Working for the Common Good Post-Referendum

After the EU referendum, British politics is going to change dramatically. But how do we make sure that Brexit works out for all in the end? 

The shockwaves of the referendum result are continuing to hit the country. The leadership of the Conservative Party, and hence the person holding the office of Prime Minister, is set to change. Labour is having its own leadership debate. Moreover, the future direction of the UK is in doubt, since the country is divided and a comprehensive Brexit plan has yet to emerge, while the Leave campaign’s pledges are steadily unravelling. The country desperately needs wise and responsible leadership. We also need to focus on reconciliation.

The referendum result seems to show a country divided. With voter registration and turnout high, the engagement with politics by voters has been considerable. Even on the day of the vote, people were discussing the issues and working out where to put their cross. In the end, the Leave campaign won, with 52% of the vote. It seems Remain’s arguments about the risks, especially to the economy, did not win the day. Instead, concern about migration were a more important factor for many people. It should not be forgotten that many will have voted against EU membership for other reasons too, though almost all will come down to issues of sovereignty and control.

Politicians of both parties have reaped a whirlwind from their misguided politics. First, while it has been the policy of Labour, Coalition, and Conservative governments and parties to maintain membership of the European Union, that policy has been enacted half-heartedly. The advantages of membership were many, but they were little trumpeted over the years. Despite EU membership barely, if ever, featuring in top ten lists of voters’ concerns, leaders have been reluctant to proclaim the advantages of such a successful policy, preferring to hide the EU light under a bushel. We ended up with a supposedly mildly Eurosceptic Prime Minister suddenly campaigning passionately for membership, and a Labour message that was half-hearted.

Second, fundamental changes to our society and economy have been ignored. The financial crisis was probably the biggest wake-up call for decades, but the lessons were not learnt. The market economy has lifted millions out of poverty around the world. In this country it has underpinned years of growth and well-being. But the benefits, never equally spread, were increasingly unfairly distributed. The financial crisis exposed the errors and unethical behaviour of high finance. Yet despite an initial stimulus and large bailouts of banks, governments went back to business as usual. Austerity was prioritised over growth. The need for better housing, better education, and better opportunities was ignored. Instead, a Conservative Chancellor helped ramp up house prices by encouraging more borrowing, while cutting back on vital local government spending.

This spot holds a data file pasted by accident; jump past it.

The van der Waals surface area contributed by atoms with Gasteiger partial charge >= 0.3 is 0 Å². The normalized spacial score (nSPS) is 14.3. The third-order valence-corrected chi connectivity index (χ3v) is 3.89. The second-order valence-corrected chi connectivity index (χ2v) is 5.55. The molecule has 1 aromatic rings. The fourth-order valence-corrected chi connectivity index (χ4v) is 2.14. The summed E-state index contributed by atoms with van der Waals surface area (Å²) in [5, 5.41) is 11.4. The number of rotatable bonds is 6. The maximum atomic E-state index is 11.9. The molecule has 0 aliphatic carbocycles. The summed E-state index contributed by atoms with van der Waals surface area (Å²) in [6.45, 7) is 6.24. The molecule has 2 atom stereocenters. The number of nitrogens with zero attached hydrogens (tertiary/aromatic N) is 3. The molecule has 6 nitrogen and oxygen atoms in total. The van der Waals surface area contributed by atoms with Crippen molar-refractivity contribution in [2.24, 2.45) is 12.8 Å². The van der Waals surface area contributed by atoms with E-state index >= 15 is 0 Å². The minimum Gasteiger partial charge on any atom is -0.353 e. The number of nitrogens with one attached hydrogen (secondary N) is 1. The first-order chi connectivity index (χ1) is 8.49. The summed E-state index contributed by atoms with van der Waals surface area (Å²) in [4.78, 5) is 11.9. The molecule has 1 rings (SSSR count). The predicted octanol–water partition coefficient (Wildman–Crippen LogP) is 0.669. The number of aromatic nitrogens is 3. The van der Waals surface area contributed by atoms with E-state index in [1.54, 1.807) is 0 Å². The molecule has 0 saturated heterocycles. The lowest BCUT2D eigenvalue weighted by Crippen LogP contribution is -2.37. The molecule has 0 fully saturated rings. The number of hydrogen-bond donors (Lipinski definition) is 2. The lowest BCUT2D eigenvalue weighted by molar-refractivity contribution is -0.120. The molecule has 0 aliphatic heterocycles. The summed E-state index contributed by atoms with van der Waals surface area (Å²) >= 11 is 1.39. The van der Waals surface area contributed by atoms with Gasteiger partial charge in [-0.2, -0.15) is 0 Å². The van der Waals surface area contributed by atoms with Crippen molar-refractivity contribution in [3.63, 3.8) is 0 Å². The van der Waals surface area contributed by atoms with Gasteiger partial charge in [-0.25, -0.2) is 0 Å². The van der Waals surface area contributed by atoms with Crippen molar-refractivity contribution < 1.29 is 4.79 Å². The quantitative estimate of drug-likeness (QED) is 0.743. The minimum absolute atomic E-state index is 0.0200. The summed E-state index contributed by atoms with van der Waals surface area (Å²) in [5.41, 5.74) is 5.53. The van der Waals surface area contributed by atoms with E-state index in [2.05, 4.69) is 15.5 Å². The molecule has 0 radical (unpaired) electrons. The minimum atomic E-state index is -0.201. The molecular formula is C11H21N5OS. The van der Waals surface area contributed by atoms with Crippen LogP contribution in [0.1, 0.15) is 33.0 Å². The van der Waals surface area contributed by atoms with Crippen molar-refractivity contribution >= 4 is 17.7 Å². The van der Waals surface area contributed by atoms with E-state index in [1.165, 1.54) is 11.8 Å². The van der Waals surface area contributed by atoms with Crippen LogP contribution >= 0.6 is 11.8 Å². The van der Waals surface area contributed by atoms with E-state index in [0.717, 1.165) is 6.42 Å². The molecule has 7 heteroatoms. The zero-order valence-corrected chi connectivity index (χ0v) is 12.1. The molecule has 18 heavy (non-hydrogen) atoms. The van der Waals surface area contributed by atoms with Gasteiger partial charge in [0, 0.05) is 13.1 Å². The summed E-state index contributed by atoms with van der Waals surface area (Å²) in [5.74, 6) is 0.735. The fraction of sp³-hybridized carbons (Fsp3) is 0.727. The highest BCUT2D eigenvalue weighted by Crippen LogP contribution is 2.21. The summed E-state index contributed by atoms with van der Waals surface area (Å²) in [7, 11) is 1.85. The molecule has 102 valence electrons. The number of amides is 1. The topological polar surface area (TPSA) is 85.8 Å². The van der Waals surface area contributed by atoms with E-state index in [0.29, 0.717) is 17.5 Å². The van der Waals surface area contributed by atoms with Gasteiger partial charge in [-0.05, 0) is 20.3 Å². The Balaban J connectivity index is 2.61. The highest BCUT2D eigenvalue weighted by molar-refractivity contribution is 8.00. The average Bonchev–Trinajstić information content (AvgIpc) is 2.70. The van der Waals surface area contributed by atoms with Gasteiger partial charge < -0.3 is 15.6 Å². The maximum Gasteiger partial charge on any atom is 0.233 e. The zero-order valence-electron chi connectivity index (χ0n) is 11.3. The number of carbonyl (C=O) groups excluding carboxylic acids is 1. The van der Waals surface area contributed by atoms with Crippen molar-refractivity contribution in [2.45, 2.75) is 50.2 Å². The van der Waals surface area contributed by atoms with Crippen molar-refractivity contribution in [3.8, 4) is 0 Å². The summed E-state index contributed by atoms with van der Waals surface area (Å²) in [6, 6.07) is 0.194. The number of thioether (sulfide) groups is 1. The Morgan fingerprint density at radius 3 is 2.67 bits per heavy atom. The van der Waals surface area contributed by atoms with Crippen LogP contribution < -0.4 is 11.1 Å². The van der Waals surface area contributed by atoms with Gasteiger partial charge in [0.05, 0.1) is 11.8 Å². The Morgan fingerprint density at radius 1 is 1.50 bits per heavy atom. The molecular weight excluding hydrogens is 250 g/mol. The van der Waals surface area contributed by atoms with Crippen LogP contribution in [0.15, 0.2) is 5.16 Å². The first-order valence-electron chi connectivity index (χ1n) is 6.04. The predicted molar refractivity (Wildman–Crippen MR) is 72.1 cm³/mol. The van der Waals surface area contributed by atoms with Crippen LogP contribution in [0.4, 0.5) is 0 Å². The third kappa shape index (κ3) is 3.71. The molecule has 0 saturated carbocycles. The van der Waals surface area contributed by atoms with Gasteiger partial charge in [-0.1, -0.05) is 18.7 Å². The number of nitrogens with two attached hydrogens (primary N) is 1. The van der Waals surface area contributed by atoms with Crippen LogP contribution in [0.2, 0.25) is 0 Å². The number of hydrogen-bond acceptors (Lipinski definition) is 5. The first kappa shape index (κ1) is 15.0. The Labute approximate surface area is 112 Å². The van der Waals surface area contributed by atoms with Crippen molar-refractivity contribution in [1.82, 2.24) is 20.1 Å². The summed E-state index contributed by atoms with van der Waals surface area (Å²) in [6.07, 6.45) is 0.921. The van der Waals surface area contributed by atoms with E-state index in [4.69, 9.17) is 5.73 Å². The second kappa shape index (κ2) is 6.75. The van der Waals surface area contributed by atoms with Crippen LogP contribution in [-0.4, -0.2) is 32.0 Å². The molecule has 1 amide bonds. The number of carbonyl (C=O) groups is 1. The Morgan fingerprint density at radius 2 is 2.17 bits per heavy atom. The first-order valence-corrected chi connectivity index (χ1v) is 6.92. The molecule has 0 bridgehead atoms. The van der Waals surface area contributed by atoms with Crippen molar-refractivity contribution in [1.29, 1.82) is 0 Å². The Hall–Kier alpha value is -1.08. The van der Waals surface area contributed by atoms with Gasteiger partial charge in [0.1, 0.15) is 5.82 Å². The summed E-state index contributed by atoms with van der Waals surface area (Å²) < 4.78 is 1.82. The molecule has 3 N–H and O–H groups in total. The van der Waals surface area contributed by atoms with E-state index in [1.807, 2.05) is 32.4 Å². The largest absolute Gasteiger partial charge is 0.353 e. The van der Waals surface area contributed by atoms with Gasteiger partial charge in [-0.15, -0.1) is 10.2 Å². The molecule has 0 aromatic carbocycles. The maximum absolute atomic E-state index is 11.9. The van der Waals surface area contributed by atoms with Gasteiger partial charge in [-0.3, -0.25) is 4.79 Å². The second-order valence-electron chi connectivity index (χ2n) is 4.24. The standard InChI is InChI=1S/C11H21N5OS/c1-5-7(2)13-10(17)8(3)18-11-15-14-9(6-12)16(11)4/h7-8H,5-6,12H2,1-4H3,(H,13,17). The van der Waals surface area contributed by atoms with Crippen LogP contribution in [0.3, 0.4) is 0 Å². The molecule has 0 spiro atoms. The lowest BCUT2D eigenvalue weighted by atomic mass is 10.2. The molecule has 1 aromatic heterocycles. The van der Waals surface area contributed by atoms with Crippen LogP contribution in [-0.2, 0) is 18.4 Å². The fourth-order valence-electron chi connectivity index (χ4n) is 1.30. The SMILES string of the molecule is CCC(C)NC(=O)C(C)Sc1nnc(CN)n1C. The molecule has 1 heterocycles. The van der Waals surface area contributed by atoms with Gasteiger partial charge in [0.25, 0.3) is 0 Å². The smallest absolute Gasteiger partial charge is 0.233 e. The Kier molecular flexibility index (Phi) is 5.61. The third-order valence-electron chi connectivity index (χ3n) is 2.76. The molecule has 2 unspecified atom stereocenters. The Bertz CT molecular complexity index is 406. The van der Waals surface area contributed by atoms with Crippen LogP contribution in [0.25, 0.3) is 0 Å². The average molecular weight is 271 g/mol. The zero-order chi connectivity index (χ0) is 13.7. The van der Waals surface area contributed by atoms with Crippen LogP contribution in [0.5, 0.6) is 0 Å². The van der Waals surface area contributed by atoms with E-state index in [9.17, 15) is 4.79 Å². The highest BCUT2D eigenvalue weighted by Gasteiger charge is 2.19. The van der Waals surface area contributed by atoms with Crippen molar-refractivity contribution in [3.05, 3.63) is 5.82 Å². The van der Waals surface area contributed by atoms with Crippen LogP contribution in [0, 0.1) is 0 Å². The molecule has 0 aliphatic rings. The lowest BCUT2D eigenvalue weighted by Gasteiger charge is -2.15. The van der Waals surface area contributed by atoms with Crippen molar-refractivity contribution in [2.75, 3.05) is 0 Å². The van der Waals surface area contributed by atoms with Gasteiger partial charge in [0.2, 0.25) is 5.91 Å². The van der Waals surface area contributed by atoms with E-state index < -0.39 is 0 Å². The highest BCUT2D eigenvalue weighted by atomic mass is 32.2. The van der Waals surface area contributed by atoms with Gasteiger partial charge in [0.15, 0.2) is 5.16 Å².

Christians on the Left has argued passionately for a different kind of economy and for more economic and social justice. We must continue to do so. One of the guiding principles of Christian Socialism is that everyone is made in the image of God, and that, as RH Tawney argued, everyone needs freedom in their economic as well as civic life. Too many people have felt they have too little control and for too long. This must have been one of the main drivers of the referendum result. Christian Socialists have answers.

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We need wise and responsible leadership. Leave campaign leaders relied on slogan without policy, but a country cannot be governed in slogans. This is now becoming apparent as experienced politicians reign back on the campaign pledges they made last week. It is a lesson Labour needs to learn quickly too. The UK faces difficult negotiations over our future with countries that are not feeling particularly well-disposed to us right now, and we may need to look at the decision again when we know the outcome. It would be a disaster if the Conservatives chose fanaticism or bluster over wisdom and maturity. It would be a disaster if Labour abdicated from its role as the government-in-waiting, with a different set of values ready to be applied. Those who campaigned to leave now have to show how it will work – the responsibility for the consequences is theirs.

With a nation divided, we also need much healing. We are not divided in every respect, despite differences of opinion. We still have a choice, with regard to all our relationships, to Remain friends or to Leave each other’s company. Choose the former, and we choose healing and reconciliation and the national interest. Choose the latter, and we sow more discord and help undermine our society. Christians involved in politics have a great responsibility here to be honest peacemakers, not papering over differences but working for reconciliation and the common good.

Stephen Beer is Political Communications officer of Christians on the Left. This article represents his personal opinion. Stephen writes at www.stephenbeer.com and tweets at @stephen_beer.

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